Nov 3

That’s a rather long title, but that is the class I taught at Starstruck Cat Studio on Saturday.  There were five students and we had a lot of fun.

I went over a list of items to look for when looking for a fleece – Canary stains, soundness, scurf, veg matter, coated versus uncoated, etc.  Then we took out a lovely Shetland fleece that I had brought (from a sweet ewe named Amy).  This fleece was unskirted (the belly and britch had been removed at the time of shearing, but nothing else had been done).

dirty Amy

This is Amy’s fleece dirty.  It had poopy tags, second cuts and hay in it, so we thoroughly skirted it and cleaned it before starting the washing process.  The students were amazed at how dirty the water got just seconds after dropping the laundry bags of fleece into the hot, soapy water (I use Dawn to wash my fleeces).  I wish I had gotten a picture of the clean fleece (And I might take one tonight and edit this post to show you how clean Amy’s fleece got).

While the fleece was washing, we discussed different ways of preparing a fleece for spinning.  We used combs, cards, flicking the tips, the drum carder (both dizzing it off and as a batt) and blending board.  Guess what almost everyone liked the best.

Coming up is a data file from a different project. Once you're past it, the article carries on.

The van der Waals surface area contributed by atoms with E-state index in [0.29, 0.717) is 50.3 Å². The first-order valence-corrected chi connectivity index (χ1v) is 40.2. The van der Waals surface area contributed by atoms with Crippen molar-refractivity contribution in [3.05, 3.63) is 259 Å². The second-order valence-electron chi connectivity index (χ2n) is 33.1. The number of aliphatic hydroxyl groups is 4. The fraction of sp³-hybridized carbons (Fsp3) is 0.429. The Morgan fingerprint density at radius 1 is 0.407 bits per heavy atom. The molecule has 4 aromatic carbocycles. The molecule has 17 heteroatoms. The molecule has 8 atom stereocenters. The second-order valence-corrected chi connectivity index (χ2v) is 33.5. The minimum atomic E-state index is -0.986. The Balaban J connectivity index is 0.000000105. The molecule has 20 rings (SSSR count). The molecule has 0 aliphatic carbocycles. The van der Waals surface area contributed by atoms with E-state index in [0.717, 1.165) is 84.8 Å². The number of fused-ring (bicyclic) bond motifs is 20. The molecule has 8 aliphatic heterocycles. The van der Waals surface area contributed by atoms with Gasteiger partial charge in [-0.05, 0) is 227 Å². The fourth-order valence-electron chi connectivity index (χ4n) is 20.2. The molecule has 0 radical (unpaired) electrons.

blending board

The blending boards were hugely popular.  I can see several of the students buying one in the near future.  The fact that they could blend their own rolags while traveling in a car was interesting to them.


And then there was Susan, the owner of Starstruck Cat Studio.  She fell in love with the drum carder.  I think I have created a fiber monster. 🙂


The idea of making her own blended batts to sell in the shop really intrigues her.  I hope she gives it a try.  It’s a great way to play with color, and dizzing the batts from the carder will give her lovely roving to sell, too.


Both of these were made on the blending board.  I really like the one on the left, but everyone else liked the right-hand one.


While playing with the drum carder, the students put colors onto the carder and kept adding them until it was full.  We dizzed off half and took the rest off as a batt and reblended it onto the carder.  The yarn on the right is from the dizzed, one-time through fiber and the yarn on the left is the twice-blended batt.  Again, I was a minority of one as I love the left one and everyone else loved the right one.  And that’s the fun of experimenting like this.

One of my students, Tina, brought the shawl she is knitting from her handspun Lincoln roving she got from Dyed in the Wool.


Learning to spin her own lace-weight yarn was her reason for taking my spinning classes, and look at what she is doing with it.


Here it is stretched out showing the pattern.  Lovely!

Now that winter is approaching, and it is getting colder, I pulled out my Hip to be Square blanket that I knitted last winter.  I don’t think I ever showed a picture of the completed blanket.

hip to be square blanket

Isn’t that fun?  And it’s toasty, too!

I hope everyone had a great weekend.  Can you believe it’s November already???